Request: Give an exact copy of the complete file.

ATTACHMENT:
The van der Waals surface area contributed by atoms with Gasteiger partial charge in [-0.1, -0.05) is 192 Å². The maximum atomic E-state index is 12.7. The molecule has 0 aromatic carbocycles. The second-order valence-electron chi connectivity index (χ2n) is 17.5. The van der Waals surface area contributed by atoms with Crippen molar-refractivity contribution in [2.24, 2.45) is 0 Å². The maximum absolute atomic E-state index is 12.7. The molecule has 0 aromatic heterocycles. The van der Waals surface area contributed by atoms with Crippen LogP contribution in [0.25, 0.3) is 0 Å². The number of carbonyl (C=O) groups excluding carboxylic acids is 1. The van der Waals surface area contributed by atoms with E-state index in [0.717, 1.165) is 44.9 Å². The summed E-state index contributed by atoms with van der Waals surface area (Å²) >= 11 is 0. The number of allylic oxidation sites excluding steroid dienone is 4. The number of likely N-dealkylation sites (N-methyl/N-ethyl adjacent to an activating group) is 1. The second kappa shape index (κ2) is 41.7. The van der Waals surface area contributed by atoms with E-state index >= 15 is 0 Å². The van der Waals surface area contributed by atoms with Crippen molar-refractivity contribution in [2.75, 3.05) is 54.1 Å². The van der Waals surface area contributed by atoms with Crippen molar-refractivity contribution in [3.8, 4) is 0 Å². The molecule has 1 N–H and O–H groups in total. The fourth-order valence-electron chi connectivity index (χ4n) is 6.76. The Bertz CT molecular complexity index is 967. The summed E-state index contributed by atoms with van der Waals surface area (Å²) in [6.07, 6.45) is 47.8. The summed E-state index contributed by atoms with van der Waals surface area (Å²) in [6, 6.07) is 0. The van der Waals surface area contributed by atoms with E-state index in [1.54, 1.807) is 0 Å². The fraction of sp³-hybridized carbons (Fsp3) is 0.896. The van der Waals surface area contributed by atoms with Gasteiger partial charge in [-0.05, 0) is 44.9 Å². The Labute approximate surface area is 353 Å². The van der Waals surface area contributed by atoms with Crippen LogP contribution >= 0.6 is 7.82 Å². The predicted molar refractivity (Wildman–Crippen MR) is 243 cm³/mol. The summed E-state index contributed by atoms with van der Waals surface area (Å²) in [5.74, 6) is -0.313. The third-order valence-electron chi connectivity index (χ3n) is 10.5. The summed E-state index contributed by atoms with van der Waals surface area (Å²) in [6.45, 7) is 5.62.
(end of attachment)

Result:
The van der Waals surface area contributed by atoms with Gasteiger partial charge in [-0.1, -0.05) is 192 Å². The maximum atomic E-state index is 12.7. The molecule has 0 aromatic carbocycles. The second-order valence-electron chi connectivity index (χ2n) is 17.5. The van der Waals surface area contributed by atoms with Crippen molar-refractivity contribution in [2.24, 2.45) is 0 Å². The maximum absolute atomic E-state index is 12.7. The molecule has 0 aromatic heterocycles. The van der Waals surface area contributed by atoms with Crippen LogP contribution in [0.25, 0.3) is 0 Å². The number of carbonyl (C=O) groups excluding carboxylic acids is 1. The van der Waals surface area contributed by atoms with E-state index in [0.717, 1.165) is 44.9 Å². The summed E-state index contributed by atoms with van der Waals surface area (Å²) >= 11 is 0. The number of allylic oxidation sites excluding steroid dienone is 4. The number of likely N-dealkylation sites (N-methyl/N-ethyl adjacent to an activating group) is 1. The second kappa shape index (κ2) is 41.7. The van der Waals surface area contributed by atoms with E-state index >= 15 is 0 Å². The van der Waals surface area contributed by atoms with Crippen molar-refractivity contribution in [2.75, 3.05) is 54.1 Å². The van der Waals surface area contributed by atoms with Crippen molar-refractivity contribution in [3.8, 4) is 0 Å². The molecule has 1 N–H and O–H groups in total. The fourth-order valence-electron chi connectivity index (χ4n) is 6.76. The Bertz CT molecular complexity index is 967. The summed E-state index contributed by atoms with van der Waals surface area (Å²) in [6.07, 6.45) is 47.8. The summed E-state index contributed by atoms with van der Waals surface area (Å²) in [6, 6.07) is 0. The van der Waals surface area contributed by atoms with E-state index in [1.54, 1.807) is 0 Å². The fraction of sp³-hybridized carbons (Fsp3) is 0.896. The van der Waals surface area contributed by atoms with Gasteiger partial charge in [-0.05, 0) is 44.9 Å². The Labute approximate surface area is 353 Å². The van der Waals surface area contributed by atoms with Crippen LogP contribution >= 0.6 is 7.82 Å². The predicted molar refractivity (Wildman–Crippen MR) is 243 cm³/mol. The summed E-state index contributed by atoms with van der Waals surface area (Å²) in [5.74, 6) is -0.313. The third-order valence-electron chi connectivity index (χ3n) is 10.5. The summed E-state index contributed by atoms with van der Waals surface area (Å²) in [6.45, 7) is 5.62.